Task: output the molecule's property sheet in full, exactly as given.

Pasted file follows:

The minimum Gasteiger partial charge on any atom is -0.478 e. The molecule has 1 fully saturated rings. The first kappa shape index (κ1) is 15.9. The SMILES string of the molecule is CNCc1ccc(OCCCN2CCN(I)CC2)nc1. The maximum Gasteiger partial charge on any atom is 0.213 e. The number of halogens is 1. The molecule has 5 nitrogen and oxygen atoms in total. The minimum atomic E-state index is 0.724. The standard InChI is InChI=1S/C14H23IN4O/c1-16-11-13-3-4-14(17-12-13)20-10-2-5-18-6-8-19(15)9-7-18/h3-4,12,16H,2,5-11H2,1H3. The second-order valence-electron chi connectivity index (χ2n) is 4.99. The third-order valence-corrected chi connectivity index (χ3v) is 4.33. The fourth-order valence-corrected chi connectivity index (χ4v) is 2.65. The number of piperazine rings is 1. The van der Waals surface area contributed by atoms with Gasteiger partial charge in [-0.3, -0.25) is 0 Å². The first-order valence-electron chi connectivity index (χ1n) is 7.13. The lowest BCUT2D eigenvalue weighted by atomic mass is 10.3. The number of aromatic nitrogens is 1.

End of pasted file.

The minimum Gasteiger partial charge on any atom is -0.478 e. The molecule has 1 fully saturated rings. The first kappa shape index (κ1) is 15.9. The SMILES string of the molecule is CNCc1ccc(OCCCN2CCN(I)CC2)nc1. The maximum Gasteiger partial charge on any atom is 0.213 e. The number of halogens is 1. The molecule has 5 nitrogen and oxygen atoms in total. The minimum atomic E-state index is 0.724. The standard InChI is InChI=1S/C14H23IN4O/c1-16-11-13-3-4-14(17-12-13)20-10-2-5-18-6-8-19(15)9-7-18/h3-4,12,16H,2,5-11H2,1H3. The second-order valence-electron chi connectivity index (χ2n) is 4.99. The third-order valence-corrected chi connectivity index (χ3v) is 4.33. The fourth-order valence-corrected chi connectivity index (χ4v) is 2.65. The number of piperazine rings is 1. The van der Waals surface area contributed by atoms with Gasteiger partial charge in [-0.3, -0.25) is 0 Å². The first-order valence-electron chi connectivity index (χ1n) is 7.13. The lowest BCUT2D eigenvalue weighted by atomic mass is 10.3. The number of aromatic nitrogens is 1.